The nervousness subsided on the day of the show.  I knew it had to happen, so whatever.  At least Ato and Daniel would be there to go down in flames with me.  Setting up the restaurant provided a good enough distraction.  Then a fire alarm went off.  Almost EVERYONE that walked past me made a comment about the show and how I set off the alarm.  Ha ha.  Little did they know, I wouldn't have minded if the show got canceled.  Oh well.  I tried!

The show went on as planned.  Once it was showtime (as usual) the nerves were gone.  I'm comfortable on stage.  I warmed up the crowd for a few minutes with some stuff about work.  I was funny.  They were laughing.  I may have even found a new joke to add in due to that few minutes.  Now I was feeling good.  Thanks Håkan!  The crowd was warm and ready for the show.  I brought up Ato.  He did his thing.  I came back up and brought up Daniel.  He did his thing.  Ato came up and introduced me.  The crowd/my coworkers that I see everyday was ready.  I was ready.  I went into my material and it worked.  I got laughs throughout.  After a year and a half of doing this, I still can't accurately explain how great that feels.  Laughter at something I came up with.  It's the best.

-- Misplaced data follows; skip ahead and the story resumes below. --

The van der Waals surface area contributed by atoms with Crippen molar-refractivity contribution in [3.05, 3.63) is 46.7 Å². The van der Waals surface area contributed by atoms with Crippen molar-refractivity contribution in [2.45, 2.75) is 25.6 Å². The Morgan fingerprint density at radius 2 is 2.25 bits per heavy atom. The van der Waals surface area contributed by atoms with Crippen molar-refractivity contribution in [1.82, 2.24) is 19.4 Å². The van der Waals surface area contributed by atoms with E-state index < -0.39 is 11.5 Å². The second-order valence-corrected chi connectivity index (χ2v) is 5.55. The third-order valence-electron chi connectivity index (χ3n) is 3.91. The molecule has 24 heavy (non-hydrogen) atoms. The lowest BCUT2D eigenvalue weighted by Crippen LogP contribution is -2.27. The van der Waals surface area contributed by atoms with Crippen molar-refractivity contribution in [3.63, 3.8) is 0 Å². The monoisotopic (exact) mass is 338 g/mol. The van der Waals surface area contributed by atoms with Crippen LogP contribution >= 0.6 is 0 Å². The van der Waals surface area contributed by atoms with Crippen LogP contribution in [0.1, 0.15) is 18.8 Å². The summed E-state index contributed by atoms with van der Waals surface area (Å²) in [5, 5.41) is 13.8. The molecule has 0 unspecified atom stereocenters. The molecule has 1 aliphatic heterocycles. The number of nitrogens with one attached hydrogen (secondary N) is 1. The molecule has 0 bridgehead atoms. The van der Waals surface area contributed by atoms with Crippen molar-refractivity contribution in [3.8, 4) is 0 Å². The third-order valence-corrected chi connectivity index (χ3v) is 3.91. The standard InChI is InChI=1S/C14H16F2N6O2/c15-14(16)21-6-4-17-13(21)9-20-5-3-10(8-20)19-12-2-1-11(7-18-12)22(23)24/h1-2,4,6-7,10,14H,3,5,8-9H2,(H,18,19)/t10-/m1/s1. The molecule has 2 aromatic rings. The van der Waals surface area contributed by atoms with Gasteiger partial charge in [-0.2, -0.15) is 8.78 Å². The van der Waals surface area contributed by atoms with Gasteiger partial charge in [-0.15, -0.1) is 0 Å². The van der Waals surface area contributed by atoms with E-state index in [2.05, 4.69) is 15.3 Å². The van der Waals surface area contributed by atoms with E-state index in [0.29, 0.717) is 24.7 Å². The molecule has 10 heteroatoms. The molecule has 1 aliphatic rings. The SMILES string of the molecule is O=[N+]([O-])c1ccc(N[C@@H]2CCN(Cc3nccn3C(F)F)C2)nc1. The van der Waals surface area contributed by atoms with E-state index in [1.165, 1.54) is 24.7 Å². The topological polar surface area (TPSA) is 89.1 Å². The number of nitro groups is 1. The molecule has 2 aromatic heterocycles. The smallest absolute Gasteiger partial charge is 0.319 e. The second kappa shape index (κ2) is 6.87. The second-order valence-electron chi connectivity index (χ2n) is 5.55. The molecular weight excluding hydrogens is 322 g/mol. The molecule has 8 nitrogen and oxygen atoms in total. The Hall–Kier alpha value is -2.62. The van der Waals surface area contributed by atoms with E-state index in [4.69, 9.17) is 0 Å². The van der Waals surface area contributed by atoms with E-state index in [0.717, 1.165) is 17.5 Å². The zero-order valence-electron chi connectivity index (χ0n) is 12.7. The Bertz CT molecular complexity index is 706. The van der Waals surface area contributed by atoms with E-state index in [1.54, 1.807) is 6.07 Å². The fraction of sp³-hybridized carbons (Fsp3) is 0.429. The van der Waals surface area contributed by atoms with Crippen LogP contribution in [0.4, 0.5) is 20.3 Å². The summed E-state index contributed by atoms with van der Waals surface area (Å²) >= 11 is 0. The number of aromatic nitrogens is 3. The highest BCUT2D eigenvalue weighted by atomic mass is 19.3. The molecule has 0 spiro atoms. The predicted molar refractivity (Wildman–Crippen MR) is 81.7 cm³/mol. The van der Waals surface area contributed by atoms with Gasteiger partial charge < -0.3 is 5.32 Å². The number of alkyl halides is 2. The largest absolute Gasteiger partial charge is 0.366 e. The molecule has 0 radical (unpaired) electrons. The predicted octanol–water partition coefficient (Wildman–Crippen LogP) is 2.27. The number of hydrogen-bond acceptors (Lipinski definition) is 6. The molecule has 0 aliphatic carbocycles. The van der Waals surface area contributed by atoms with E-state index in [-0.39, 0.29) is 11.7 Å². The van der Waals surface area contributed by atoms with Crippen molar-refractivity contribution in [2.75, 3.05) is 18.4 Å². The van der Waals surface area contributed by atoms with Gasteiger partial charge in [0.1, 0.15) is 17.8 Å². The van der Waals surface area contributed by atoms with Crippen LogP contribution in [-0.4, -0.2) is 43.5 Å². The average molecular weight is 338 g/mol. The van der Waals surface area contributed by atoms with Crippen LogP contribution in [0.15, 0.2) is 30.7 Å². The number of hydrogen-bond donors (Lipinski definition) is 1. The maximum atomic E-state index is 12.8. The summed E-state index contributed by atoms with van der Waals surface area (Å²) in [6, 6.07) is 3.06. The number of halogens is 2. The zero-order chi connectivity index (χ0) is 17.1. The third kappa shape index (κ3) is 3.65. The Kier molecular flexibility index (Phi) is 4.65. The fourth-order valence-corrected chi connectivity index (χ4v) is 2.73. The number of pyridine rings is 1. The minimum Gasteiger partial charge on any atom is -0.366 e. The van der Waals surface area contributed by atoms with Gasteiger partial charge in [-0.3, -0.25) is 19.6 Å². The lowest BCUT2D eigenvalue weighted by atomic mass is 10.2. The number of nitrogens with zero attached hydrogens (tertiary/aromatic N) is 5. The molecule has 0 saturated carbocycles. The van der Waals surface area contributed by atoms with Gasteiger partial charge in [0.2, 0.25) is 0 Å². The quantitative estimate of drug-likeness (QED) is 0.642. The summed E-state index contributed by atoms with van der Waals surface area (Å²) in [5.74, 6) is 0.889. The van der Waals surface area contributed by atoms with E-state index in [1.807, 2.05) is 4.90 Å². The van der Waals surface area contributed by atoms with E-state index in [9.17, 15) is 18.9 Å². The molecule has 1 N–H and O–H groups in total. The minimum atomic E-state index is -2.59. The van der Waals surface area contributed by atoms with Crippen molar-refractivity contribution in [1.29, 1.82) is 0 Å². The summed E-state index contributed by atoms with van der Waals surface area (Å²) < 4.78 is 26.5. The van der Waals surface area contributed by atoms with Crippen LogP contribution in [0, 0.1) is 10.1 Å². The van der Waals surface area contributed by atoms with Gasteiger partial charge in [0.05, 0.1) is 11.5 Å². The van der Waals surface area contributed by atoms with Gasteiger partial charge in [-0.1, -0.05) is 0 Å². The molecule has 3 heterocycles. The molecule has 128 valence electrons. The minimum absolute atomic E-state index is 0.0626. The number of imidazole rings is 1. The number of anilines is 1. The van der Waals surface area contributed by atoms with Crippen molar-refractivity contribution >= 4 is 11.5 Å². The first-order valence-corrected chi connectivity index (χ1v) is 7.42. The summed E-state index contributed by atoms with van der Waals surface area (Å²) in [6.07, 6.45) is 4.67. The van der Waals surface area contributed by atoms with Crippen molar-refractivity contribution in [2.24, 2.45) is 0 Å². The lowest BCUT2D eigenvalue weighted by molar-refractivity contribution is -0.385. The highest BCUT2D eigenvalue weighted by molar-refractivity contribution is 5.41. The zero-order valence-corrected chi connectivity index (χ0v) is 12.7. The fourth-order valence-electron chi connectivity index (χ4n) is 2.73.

I won't forget making the people laugh that work in the same building as me.  The combination of the laughter and the relief of them laughing was amazing.  They normally see me at lunch or talk to me on the phone as I try to express myself in my second language.  There's always a barrier there.  They didn't get to see me.  This was me.  I was speaking my native language and revealing a side of me that none of them knew about.  My material is personal to me.  They got to learn a little bit about me in a unique way.  It was just me telling jokes to some employees at my job, but it was also a snapshot of how cool diversity can be.  This silly immigrant enriched the workplace a little bit more.  Thanks Håkan (he filmed the clip below)! Until next time...